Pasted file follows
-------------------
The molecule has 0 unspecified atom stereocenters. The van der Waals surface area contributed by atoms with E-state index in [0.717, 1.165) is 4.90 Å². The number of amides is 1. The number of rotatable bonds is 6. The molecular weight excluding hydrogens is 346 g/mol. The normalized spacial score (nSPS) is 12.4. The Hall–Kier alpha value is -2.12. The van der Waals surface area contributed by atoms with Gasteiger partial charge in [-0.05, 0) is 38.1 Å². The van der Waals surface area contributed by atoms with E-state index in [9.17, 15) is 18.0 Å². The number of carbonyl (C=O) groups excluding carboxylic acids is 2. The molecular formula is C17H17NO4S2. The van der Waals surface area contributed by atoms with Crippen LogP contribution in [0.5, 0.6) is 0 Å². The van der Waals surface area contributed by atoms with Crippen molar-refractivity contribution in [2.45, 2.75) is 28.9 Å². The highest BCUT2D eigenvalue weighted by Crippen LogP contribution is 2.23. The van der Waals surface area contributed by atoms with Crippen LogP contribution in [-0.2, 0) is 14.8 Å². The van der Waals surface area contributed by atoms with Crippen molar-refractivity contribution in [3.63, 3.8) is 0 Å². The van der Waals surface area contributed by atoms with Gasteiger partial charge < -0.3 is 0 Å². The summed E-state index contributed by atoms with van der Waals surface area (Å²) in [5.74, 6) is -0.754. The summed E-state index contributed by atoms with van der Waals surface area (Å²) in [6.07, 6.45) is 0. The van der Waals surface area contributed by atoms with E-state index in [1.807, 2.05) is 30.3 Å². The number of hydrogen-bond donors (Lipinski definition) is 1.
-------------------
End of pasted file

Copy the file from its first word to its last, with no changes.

The molecule has 0 unspecified atom stereocenters. The van der Waals surface area contributed by atoms with E-state index in [0.717, 1.165) is 4.90 Å². The number of amides is 1. The number of rotatable bonds is 6. The molecular weight excluding hydrogens is 346 g/mol. The normalized spacial score (nSPS) is 12.4. The Hall–Kier alpha value is -2.12. The van der Waals surface area contributed by atoms with Gasteiger partial charge in [-0.05, 0) is 38.1 Å². The van der Waals surface area contributed by atoms with E-state index in [9.17, 15) is 18.0 Å². The number of carbonyl (C=O) groups excluding carboxylic acids is 2. The molecular formula is C17H17NO4S2. The van der Waals surface area contributed by atoms with Crippen LogP contribution in [0.5, 0.6) is 0 Å². The van der Waals surface area contributed by atoms with Crippen molar-refractivity contribution in [2.45, 2.75) is 28.9 Å². The highest BCUT2D eigenvalue weighted by Crippen LogP contribution is 2.23. The van der Waals surface area contributed by atoms with Crippen LogP contribution in [-0.2, 0) is 14.8 Å². The van der Waals surface area contributed by atoms with Crippen molar-refractivity contribution in [3.63, 3.8) is 0 Å². The van der Waals surface area contributed by atoms with Gasteiger partial charge < -0.3 is 0 Å². The summed E-state index contributed by atoms with van der Waals surface area (Å²) in [5.74, 6) is -0.754. The summed E-state index contributed by atoms with van der Waals surface area (Å²) in [6.07, 6.45) is 0. The van der Waals surface area contributed by atoms with E-state index in [1.807, 2.05) is 30.3 Å². The number of hydrogen-bond donors (Lipinski definition) is 1.